9. Pixar’s award-winning formula

Once upon a time, there was ___. Every day, ___. One day ___. Because of that, ___. Because of that, ___. Until finally ___.

Former Pixar storyboard artist Emma Coats shared 22 narrative rules she had learned during her time at Pixar. Among the 22 rules was this simple storytelling formula that has helped Pixar win countless awards, including 13 Academy Awards, 9 Golden Globes, and 11 Grammys.

You don’t have to follow the wording exactly. The idea, as I see it, is to introduce a character or a group of character, describe their usual routine, present a twist that disrupts their daily lives, explain how they overcome it and celebrate!

10. The Hero’s Journey

Departure — A hero receives a call to go on an adventure, receives advice from a mentor, and heads out on her journey.

Initiation — The hero meets a series of challenges but eventually completes the mission.

Return — The hero returns and helps others with her new found power or treasure.

The original hero’s journey is made up of 17 stages which are organized into the three acts described above. This formula is used by many of the greatest storytellers including George Lucas for his Star Wars films!

The hero of your story would often be your customers. They experience some tricky situations in their lives or work but eventually solve the problems with your product or service, improving their lives or bringing results to their company.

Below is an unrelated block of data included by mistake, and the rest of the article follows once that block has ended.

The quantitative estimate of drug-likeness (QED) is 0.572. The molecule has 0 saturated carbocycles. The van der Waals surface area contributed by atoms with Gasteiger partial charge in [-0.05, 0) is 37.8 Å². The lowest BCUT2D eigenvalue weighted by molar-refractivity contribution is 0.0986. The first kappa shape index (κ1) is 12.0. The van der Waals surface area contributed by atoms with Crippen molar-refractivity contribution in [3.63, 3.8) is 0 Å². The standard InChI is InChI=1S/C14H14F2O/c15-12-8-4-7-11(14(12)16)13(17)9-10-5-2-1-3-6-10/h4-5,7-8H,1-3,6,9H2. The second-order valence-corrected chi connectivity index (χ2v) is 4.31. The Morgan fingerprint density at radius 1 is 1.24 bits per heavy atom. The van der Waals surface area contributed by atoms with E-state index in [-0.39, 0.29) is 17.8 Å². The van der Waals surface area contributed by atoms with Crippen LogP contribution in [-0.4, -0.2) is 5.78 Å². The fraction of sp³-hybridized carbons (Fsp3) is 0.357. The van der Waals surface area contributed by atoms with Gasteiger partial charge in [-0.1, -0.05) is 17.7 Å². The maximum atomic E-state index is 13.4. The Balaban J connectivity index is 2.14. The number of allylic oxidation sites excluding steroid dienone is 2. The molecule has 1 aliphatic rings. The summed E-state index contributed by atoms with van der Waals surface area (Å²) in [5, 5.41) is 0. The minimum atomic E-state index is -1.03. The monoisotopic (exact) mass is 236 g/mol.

11. Nancy Duarte’s secret structure of great talks

What is — The status quo

What could be — The future that could be possible

Go back and forth between the two and end off with a …

New bliss — The wonderful future with your idea/product/service adopted

Nancy Duarte’s TED talk, The secret structure of great talks, has been viewed more than a million times. In her talk, she revealed the secret formula that Steve Jobs and Martin Luther King might have used for their famous speeches.

Start by describing the current situation and then contrast that with a future that’s way better. Make the present unappealing and the future attractive. Go back to the present and then point to the future again. End the story with the new state where your product or service is adopted.